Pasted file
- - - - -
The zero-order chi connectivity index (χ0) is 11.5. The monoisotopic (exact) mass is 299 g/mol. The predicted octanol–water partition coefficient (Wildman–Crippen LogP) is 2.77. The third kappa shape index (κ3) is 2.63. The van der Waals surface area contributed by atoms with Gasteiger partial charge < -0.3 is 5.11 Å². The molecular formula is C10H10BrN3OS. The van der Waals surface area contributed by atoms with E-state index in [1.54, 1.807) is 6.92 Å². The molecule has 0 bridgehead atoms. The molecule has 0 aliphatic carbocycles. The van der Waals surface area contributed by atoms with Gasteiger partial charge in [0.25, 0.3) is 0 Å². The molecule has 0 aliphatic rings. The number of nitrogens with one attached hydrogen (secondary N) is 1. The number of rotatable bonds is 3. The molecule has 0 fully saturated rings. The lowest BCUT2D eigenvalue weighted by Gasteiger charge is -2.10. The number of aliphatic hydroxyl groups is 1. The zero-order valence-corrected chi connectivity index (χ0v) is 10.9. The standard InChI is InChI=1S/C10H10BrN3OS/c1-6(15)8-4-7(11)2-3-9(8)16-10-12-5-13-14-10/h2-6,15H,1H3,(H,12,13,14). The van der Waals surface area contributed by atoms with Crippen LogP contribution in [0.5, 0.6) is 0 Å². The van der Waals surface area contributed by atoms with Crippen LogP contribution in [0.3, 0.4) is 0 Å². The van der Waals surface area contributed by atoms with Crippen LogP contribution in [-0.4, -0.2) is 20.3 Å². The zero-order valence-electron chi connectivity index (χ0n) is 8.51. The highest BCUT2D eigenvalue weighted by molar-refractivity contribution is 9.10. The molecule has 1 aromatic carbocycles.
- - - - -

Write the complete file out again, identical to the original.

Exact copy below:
The zero-order chi connectivity index (χ0) is 11.5. The monoisotopic (exact) mass is 299 g/mol. The predicted octanol–water partition coefficient (Wildman–Crippen LogP) is 2.77. The third kappa shape index (κ3) is 2.63. The van der Waals surface area contributed by atoms with Gasteiger partial charge < -0.3 is 5.11 Å². The molecular formula is C10H10BrN3OS. The van der Waals surface area contributed by atoms with E-state index in [1.54, 1.807) is 6.92 Å². The molecule has 0 bridgehead atoms. The molecule has 0 aliphatic carbocycles. The van der Waals surface area contributed by atoms with Gasteiger partial charge in [0.25, 0.3) is 0 Å². The molecule has 0 aliphatic rings. The number of nitrogens with one attached hydrogen (secondary N) is 1. The number of rotatable bonds is 3. The molecule has 0 fully saturated rings. The lowest BCUT2D eigenvalue weighted by Gasteiger charge is -2.10. The number of aliphatic hydroxyl groups is 1. The zero-order valence-corrected chi connectivity index (χ0v) is 10.9. The standard InChI is InChI=1S/C10H10BrN3OS/c1-6(15)8-4-7(11)2-3-9(8)16-10-12-5-13-14-10/h2-6,15H,1H3,(H,12,13,14). The van der Waals surface area contributed by atoms with Crippen LogP contribution in [0.5, 0.6) is 0 Å². The van der Waals surface area contributed by atoms with Crippen LogP contribution in [0.3, 0.4) is 0 Å². The van der Waals surface area contributed by atoms with Crippen LogP contribution in [-0.4, -0.2) is 20.3 Å². The zero-order valence-electron chi connectivity index (χ0n) is 8.51. The highest BCUT2D eigenvalue weighted by molar-refractivity contribution is 9.10. The molecule has 1 aromatic carbocycles.